Sharon Waxman of TheWrap managed to get some interesting information out of Google CEO Eric Schmidt at a party at Arianna Huffington's mansion on Friday. He told her definitively that Google has no plans to start creating original content, and described Google's vision for news search in the near future.
Schmidt explained to Waxman that Google has plans for a 'solution' to help save newspapers who are struggling from reduced revenue. In about six months, he said, the company will "roll out a system that will bring high-quality news content to users without them actively looking for it," reported Waxman. When they go to Google's site, users will be automatically served the news that interests them as established by the company's latest algorithms. These apply more sophisticated filtering, based on search words, user choices, purchases and others to determine 'what the reader is looking for without knowing they're looking for it."
Google believes that as this news will be personalised and targeted, it will be able to sell premium ads alongside it. The creators of the content, however, will not receive a cut from this extra revenue. According to Schmidt, the arrangement will benefit publishers because readers will be offered stories that they are more likely to want to read and therefore newspaper websites will get more hits.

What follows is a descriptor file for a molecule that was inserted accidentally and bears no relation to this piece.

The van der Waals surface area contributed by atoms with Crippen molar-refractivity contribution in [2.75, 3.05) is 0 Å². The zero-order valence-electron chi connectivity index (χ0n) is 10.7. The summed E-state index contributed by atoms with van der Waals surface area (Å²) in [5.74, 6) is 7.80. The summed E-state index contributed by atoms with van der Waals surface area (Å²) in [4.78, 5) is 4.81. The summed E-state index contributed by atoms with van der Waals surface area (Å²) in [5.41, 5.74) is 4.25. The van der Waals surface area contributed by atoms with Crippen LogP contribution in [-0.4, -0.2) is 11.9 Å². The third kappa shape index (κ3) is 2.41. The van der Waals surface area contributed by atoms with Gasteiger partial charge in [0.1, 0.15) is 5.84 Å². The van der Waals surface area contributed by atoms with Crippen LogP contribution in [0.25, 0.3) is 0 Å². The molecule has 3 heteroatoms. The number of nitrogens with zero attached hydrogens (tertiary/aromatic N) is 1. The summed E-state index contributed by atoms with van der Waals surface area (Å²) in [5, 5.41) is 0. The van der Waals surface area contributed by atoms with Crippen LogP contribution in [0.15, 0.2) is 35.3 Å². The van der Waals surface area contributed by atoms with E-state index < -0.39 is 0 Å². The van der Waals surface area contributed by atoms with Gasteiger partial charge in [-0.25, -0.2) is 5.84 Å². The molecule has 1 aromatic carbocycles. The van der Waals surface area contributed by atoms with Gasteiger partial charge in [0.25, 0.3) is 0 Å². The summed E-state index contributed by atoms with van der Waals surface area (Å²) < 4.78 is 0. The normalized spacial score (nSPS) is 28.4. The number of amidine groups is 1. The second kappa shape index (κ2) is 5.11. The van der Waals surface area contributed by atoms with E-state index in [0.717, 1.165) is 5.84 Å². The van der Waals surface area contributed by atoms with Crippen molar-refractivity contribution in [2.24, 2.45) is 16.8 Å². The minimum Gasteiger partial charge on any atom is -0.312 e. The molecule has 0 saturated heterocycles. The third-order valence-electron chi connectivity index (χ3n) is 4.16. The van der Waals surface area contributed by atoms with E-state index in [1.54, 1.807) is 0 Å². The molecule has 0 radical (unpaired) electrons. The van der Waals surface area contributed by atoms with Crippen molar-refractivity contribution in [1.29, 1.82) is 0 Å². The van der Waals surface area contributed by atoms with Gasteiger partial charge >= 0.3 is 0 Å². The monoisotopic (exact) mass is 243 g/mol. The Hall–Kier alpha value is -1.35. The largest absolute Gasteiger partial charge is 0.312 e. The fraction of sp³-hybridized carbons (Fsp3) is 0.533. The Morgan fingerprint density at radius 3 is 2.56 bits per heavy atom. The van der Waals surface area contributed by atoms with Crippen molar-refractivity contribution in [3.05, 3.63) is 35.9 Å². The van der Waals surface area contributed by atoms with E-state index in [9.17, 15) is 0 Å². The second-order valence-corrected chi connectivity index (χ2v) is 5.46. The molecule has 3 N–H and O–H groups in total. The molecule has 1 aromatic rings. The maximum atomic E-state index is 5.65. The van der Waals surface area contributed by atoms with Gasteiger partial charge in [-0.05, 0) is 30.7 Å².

Schmidt told Waxman that the New York Times and Washington Post will be the first two news organisations to participate in the new search mechanism. It is not clear whether this means that they will be the only two publications on a Google search page, or whether they will be adopting this new technology to their own homepages.
Google continues to improve and refine its search technology. It recently introduced a Google News Timeline, which arranges news search results in chronological order and allows searchers to filter by date or publication. Conflict between Google and publishers continues, however, and the newly launched Fair Syndication Consortium hopes to spur online advertising networks, such as that run by Google, to share income from reused content with the original publishers.